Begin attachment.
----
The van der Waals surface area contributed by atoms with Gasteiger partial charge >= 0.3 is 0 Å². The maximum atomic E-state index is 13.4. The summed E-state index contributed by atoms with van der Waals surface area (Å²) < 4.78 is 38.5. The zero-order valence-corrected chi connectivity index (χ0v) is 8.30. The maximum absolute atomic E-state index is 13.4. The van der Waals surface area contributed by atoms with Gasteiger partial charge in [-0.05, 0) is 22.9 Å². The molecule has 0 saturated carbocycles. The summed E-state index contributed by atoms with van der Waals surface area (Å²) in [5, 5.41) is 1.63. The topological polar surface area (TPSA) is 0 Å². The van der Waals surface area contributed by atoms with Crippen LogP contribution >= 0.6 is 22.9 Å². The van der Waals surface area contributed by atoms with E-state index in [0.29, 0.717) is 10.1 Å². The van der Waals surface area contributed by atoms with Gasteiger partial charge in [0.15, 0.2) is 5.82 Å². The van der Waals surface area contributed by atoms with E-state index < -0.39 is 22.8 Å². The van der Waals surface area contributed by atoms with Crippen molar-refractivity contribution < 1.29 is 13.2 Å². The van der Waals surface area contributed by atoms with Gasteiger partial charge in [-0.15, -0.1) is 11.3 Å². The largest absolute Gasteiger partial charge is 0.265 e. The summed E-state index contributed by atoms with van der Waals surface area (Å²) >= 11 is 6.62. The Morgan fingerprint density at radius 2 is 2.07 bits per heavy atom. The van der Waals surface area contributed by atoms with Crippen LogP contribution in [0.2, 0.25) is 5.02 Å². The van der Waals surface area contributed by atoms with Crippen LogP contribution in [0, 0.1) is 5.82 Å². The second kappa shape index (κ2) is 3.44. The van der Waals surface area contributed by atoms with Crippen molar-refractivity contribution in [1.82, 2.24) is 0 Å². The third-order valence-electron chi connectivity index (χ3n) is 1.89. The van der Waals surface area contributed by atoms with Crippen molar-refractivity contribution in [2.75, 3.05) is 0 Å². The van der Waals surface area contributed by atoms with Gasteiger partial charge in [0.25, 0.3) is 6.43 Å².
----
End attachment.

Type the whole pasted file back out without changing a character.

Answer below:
The van der Waals surface area contributed by atoms with Gasteiger partial charge >= 0.3 is 0 Å². The maximum atomic E-state index is 13.4. The summed E-state index contributed by atoms with van der Waals surface area (Å²) < 4.78 is 38.5. The zero-order valence-corrected chi connectivity index (χ0v) is 8.30. The maximum absolute atomic E-state index is 13.4. The van der Waals surface area contributed by atoms with Gasteiger partial charge in [-0.05, 0) is 22.9 Å². The molecule has 0 saturated carbocycles. The summed E-state index contributed by atoms with van der Waals surface area (Å²) in [5, 5.41) is 1.63. The topological polar surface area (TPSA) is 0 Å². The van der Waals surface area contributed by atoms with Crippen LogP contribution >= 0.6 is 22.9 Å². The van der Waals surface area contributed by atoms with E-state index in [0.29, 0.717) is 10.1 Å². The van der Waals surface area contributed by atoms with Gasteiger partial charge in [0.15, 0.2) is 5.82 Å². The van der Waals surface area contributed by atoms with E-state index < -0.39 is 22.8 Å². The van der Waals surface area contributed by atoms with Crippen molar-refractivity contribution < 1.29 is 13.2 Å². The van der Waals surface area contributed by atoms with Gasteiger partial charge in [-0.15, -0.1) is 11.3 Å². The largest absolute Gasteiger partial charge is 0.265 e. The summed E-state index contributed by atoms with van der Waals surface area (Å²) >= 11 is 6.62. The Morgan fingerprint density at radius 2 is 2.07 bits per heavy atom. The van der Waals surface area contributed by atoms with Crippen LogP contribution in [0.2, 0.25) is 5.02 Å². The van der Waals surface area contributed by atoms with Crippen LogP contribution in [0, 0.1) is 5.82 Å². The second kappa shape index (κ2) is 3.44. The van der Waals surface area contributed by atoms with Crippen molar-refractivity contribution in [1.82, 2.24) is 0 Å². The third-order valence-electron chi connectivity index (χ3n) is 1.89. The van der Waals surface area contributed by atoms with Crippen molar-refractivity contribution in [2.75, 3.05) is 0 Å². The van der Waals surface area contributed by atoms with Gasteiger partial charge in [0.25, 0.3) is 6.43 Å².